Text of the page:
Besides, it’s heartening to see the government laying major impetus on involving private sector in driving the growth ahead. In order to promote the same at the gateway ports, the government has devised a mechanism where the investments can be facilitated quickly and efficiently without any challenges. When it comes to minor ports in the hinterland, the role of respective state governments is crucial and again GatiShakti will prove to be an enabling policy. Lack of effective intermodal coordination leads to costlier transportation of essentials in India. For example, bulk commodities like foodgrains should typically move by rail and not roads. While the last mile movement from rail facilities to godowns and shops will always be by road, this road leg should be minimized as much as possible. But poor planning and coordination means that adequate infrastructure to move and handle commodities such as food-grains by rail is often found to be missing. With proper coordination and intelligent master planning using geospatial data, PMGS will fill these gaps to ensure that over dependence on road for bulk commodity movement is reduced. These savings will directly impact the cost of goods such as food grains and have a positive impact on the house-holders budget!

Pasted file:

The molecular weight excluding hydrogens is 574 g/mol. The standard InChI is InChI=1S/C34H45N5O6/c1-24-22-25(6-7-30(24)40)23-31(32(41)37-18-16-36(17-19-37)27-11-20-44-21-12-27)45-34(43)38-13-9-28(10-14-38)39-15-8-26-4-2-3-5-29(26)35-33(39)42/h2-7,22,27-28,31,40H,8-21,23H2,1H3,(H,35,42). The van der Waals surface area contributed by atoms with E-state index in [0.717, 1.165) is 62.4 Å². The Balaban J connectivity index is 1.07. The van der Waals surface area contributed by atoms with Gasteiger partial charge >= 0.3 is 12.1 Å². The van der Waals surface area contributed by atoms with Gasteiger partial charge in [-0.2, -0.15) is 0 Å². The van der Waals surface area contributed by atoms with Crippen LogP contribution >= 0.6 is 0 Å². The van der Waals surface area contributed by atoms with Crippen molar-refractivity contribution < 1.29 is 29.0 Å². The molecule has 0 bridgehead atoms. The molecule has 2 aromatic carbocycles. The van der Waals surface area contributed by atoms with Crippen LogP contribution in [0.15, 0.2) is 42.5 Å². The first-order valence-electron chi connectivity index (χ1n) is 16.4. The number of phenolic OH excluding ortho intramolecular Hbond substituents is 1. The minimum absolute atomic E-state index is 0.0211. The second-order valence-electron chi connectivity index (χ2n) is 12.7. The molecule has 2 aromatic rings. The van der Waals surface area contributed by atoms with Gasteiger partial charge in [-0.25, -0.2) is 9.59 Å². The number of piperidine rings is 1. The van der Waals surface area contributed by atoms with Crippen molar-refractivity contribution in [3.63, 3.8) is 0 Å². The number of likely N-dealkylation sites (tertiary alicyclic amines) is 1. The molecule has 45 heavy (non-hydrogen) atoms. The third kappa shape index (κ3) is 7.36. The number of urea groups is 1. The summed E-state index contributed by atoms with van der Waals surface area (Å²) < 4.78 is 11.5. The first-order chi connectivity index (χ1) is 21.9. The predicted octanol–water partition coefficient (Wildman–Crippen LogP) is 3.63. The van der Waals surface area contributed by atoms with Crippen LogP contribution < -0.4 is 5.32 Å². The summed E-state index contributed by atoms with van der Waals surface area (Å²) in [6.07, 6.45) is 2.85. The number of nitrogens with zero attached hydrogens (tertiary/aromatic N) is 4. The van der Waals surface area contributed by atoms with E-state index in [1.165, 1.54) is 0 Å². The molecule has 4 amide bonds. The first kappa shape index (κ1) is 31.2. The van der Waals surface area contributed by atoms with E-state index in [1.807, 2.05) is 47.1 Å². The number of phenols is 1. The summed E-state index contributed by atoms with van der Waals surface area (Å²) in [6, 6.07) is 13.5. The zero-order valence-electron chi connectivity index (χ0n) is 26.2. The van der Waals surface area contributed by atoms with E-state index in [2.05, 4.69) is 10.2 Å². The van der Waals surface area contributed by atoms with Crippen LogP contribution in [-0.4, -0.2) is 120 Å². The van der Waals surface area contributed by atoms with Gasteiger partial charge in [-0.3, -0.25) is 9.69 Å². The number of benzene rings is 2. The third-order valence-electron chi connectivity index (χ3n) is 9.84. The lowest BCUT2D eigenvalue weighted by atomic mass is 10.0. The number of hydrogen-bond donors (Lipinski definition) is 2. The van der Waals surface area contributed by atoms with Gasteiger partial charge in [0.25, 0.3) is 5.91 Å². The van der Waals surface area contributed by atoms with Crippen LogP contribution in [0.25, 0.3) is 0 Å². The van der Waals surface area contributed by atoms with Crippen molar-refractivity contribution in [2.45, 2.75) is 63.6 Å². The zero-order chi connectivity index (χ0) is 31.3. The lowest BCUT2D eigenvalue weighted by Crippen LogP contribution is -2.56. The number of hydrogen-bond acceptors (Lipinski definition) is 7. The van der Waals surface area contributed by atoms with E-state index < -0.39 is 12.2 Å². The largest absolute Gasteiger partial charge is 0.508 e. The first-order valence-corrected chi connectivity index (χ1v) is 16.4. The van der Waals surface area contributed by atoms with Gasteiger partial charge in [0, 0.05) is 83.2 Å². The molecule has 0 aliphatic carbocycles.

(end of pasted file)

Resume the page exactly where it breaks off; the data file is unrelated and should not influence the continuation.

The use of environmentally friendly modes of transport such as inland waterways and coastal shipping remain significantly underused. One reason is the lack of adequate last mile road and rail linkages with locations where inland water terminals or smaller ports for coastal shipping that discourages the growth of traffic in these modes. PMGS intends to address these gaps by giving priority to strategic development of inland waterways and coastal shipping. The reduction in pollution due to the use of these models over road or rail would help improve the quality of life of citizens.